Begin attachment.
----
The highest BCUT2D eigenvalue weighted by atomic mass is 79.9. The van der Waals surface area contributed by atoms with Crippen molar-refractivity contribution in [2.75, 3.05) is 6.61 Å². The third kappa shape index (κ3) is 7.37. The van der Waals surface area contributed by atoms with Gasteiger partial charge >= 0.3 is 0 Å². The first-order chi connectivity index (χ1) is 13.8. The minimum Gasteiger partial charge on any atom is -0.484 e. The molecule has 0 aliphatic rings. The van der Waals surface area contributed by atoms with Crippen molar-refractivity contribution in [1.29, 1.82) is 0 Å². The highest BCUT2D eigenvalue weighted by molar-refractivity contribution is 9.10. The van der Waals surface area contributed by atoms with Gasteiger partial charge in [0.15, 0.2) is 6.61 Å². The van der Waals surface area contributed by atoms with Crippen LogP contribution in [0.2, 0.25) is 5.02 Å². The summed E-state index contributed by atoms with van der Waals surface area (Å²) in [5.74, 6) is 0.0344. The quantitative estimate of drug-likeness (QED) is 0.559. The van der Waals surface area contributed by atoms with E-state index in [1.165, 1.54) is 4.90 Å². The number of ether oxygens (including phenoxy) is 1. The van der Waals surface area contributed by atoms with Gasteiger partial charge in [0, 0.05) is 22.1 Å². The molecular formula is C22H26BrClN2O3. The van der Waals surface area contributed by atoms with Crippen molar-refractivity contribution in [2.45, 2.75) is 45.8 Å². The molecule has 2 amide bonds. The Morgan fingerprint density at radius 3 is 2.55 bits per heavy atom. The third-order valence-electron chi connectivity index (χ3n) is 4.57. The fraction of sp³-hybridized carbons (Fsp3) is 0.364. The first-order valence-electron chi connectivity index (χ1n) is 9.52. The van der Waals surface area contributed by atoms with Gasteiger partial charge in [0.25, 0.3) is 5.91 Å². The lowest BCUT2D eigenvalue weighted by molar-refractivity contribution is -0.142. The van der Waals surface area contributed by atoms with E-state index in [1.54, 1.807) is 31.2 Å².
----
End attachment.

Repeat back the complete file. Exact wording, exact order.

The highest BCUT2D eigenvalue weighted by atomic mass is 79.9. The van der Waals surface area contributed by atoms with Crippen molar-refractivity contribution in [2.75, 3.05) is 6.61 Å². The third kappa shape index (κ3) is 7.37. The van der Waals surface area contributed by atoms with Gasteiger partial charge >= 0.3 is 0 Å². The first-order chi connectivity index (χ1) is 13.8. The minimum Gasteiger partial charge on any atom is -0.484 e. The molecule has 0 aliphatic rings. The van der Waals surface area contributed by atoms with Crippen molar-refractivity contribution in [1.29, 1.82) is 0 Å². The highest BCUT2D eigenvalue weighted by molar-refractivity contribution is 9.10. The van der Waals surface area contributed by atoms with Gasteiger partial charge in [0.15, 0.2) is 6.61 Å². The van der Waals surface area contributed by atoms with Crippen LogP contribution in [0.2, 0.25) is 5.02 Å². The summed E-state index contributed by atoms with van der Waals surface area (Å²) in [5.74, 6) is 0.0344. The quantitative estimate of drug-likeness (QED) is 0.559. The van der Waals surface area contributed by atoms with E-state index in [1.165, 1.54) is 4.90 Å². The number of ether oxygens (including phenoxy) is 1. The van der Waals surface area contributed by atoms with Gasteiger partial charge in [0, 0.05) is 22.1 Å². The molecular formula is C22H26BrClN2O3. The van der Waals surface area contributed by atoms with Crippen molar-refractivity contribution in [2.45, 2.75) is 45.8 Å². The molecule has 2 amide bonds. The Morgan fingerprint density at radius 3 is 2.55 bits per heavy atom. The third-order valence-electron chi connectivity index (χ3n) is 4.57. The fraction of sp³-hybridized carbons (Fsp3) is 0.364. The first-order valence-electron chi connectivity index (χ1n) is 9.52. The van der Waals surface area contributed by atoms with Gasteiger partial charge in [0.25, 0.3) is 5.91 Å². The lowest BCUT2D eigenvalue weighted by molar-refractivity contribution is -0.142. The van der Waals surface area contributed by atoms with E-state index in [1.54, 1.807) is 31.2 Å².